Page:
Larkin has been around just long enough to think he has seen a lot, especially distraught parents whom he makes assumptions about. He maddeningly sticks to unimaginative protocol because it absolves him from dealing with this clearly no-win situation. Finally, Kendra’s agitation erupts in what will be a growing racial animosity between the two.
Eventually, her estranged husband Scott (Steve Pasquale) arrives. Larkin sees a badge on his belt and assumes he is Stokes. He volunteers that the son was among three black males driving in a Lexus who were stopped during some incident. Scott reveals he is an FBI agent and tries to use their shared law enforcement bond to get more information but to only marginal avail. Scott is a stern straight arrow who loves his son without reservation but is a rock-ribbed conservative proud that his son will likely go to West Point.
As they await more information trickling in, the parents renew a wide range of disagreements and wounds. Among other issues, they have battled for years about how to raise an exceptionally bright and promising teenager facing the challenge of being a biracial young man living and hopefully thriving in a world of prejudice and violence.
The ensuing debates are complex, detailed and depict racial divides infecting every aspect of their lives including the fissures in their marriage. But much of it circles on their mutual decision to give Jamal every chance to succeed by nurturing his ability to merge with the mainstream white society. But that has robbed him of half his cultural birthright and apparently Jamal has been rebelling recently by putting his hair in corn rows, wearing baggy jeans , and acting out in ways that will precipitate what happens.
Scott is furious that Jamal seems to be taking what he sees as self-destructive chances certain to risk it all. Kendra has supported Scott’s efforts, but has come to understand Jamal’s second thoughts.
KENDRA: You just don’t get it. His world is not your world, Scott.
SCOTT: Oh yes it is. It most certainly is. Look — I completely appreciate how you had to grow up. OK? The hard streets of Liberty City. Interstate cutting through. Red-lining. All of that. I admire it. I always have. It’s one of the many reasons I…. His world is not that world. But his world is definitely my world. You and I both worked hard to make it my world. We spent almost a quarter of a million dollars putting that kid through the best private schools in the city. He grew up in Coral Gables, for Chrissake. He’s had every possible advantage. I simply will not accept him regressing into…”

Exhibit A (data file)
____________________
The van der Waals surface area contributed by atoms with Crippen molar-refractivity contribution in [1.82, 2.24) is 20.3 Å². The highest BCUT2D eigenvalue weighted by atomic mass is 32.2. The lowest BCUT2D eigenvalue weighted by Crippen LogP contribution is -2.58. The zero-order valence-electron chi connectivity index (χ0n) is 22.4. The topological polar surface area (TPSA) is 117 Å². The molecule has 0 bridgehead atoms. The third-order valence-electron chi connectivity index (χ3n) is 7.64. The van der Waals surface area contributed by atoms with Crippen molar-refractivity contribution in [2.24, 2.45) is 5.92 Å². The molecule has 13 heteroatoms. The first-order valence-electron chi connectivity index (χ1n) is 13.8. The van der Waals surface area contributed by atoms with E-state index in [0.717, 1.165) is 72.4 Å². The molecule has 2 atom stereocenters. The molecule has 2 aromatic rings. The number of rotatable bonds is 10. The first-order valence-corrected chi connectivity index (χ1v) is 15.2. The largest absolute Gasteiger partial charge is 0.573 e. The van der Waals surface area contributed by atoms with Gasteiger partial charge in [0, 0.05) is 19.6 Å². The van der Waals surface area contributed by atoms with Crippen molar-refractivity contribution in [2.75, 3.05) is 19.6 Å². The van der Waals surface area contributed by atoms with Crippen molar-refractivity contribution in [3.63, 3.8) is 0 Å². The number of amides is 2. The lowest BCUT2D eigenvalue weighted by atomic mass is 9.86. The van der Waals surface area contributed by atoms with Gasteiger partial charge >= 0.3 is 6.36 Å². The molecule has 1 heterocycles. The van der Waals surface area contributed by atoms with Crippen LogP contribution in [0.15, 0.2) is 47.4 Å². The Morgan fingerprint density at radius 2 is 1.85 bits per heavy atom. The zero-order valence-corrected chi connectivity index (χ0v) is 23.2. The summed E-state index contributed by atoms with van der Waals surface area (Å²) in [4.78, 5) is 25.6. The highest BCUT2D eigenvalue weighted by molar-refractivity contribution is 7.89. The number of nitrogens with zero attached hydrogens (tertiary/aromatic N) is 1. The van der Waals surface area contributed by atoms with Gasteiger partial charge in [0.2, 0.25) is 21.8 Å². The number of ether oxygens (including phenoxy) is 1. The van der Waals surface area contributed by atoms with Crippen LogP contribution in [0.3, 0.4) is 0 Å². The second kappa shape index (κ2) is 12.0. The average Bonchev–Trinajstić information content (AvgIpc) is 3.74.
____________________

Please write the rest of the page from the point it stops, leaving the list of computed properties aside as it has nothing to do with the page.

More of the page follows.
The couple second- and third-guess each other’s parenting as the cause for whatever has happened to Jamal tonight, all of it with decisions about race underpinning everything.
Eventually, Stokes (Eugene Lee) arrives, gets crosswise with Scott who becomes violent at the increasingly ominous stonewalling. Kendra and the audience might expect Stokes to be sympathetic given that he is African-American, but he is a no-nonsense veteran of the thin blue line who has experienced both racism in the community and the evil in the community.
Suddenly, information emerges that ratchets up the tension, the fear and the antagonism between the parents. Finally, matters devolve into a denouement that in retrospect was inevitable, but is shattering.
In the opening minutes, race is never mentioned or even alluded to. But at some point, Larkin paternalistically says he “completely understands” Kendra’s concerns because he has children. That releases her first aggressive salvo.
KENDRA: How old are they?
OFFICER LARKIN: Well… they’re…
KENDRA: Any of ‘em Black?
At that moment, with the lines suddenly drawn, with the audience issuing an audible intake of breath, the divide emerges that will grow until it dominates the play.
The officer, having “expected” this tack from a minority, sets his jaw.
OFFICER LARKIN: Wow… We’re really gonna go there?
KENDRA: Oh, we been there for a while.”